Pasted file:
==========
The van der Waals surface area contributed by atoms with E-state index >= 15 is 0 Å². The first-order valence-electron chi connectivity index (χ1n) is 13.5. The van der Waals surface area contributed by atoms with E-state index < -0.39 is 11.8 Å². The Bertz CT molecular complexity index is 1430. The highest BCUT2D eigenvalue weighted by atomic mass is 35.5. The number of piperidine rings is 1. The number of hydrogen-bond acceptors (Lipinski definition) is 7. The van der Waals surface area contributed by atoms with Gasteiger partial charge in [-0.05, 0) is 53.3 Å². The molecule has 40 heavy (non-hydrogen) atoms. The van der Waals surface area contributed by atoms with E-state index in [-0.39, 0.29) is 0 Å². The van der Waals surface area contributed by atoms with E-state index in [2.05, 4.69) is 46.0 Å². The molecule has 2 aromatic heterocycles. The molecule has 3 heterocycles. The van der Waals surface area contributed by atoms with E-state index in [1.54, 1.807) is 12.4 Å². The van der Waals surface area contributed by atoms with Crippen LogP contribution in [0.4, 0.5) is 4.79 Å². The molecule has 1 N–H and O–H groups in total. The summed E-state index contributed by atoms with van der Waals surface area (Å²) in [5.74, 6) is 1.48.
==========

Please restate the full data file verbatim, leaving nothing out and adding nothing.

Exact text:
The van der Waals surface area contributed by atoms with E-state index >= 15 is 0 Å². The first-order valence-electron chi connectivity index (χ1n) is 13.5. The van der Waals surface area contributed by atoms with E-state index < -0.39 is 11.8 Å². The Bertz CT molecular complexity index is 1430. The highest BCUT2D eigenvalue weighted by atomic mass is 35.5. The number of piperidine rings is 1. The number of hydrogen-bond acceptors (Lipinski definition) is 7. The van der Waals surface area contributed by atoms with Gasteiger partial charge in [-0.05, 0) is 53.3 Å². The molecule has 40 heavy (non-hydrogen) atoms. The van der Waals surface area contributed by atoms with E-state index in [-0.39, 0.29) is 0 Å². The van der Waals surface area contributed by atoms with E-state index in [2.05, 4.69) is 46.0 Å². The molecule has 2 aromatic heterocycles. The molecule has 3 heterocycles. The van der Waals surface area contributed by atoms with E-state index in [1.54, 1.807) is 12.4 Å². The van der Waals surface area contributed by atoms with Crippen LogP contribution in [0.4, 0.5) is 4.79 Å². The molecule has 1 N–H and O–H groups in total. The summed E-state index contributed by atoms with van der Waals surface area (Å²) in [5.74, 6) is 1.48.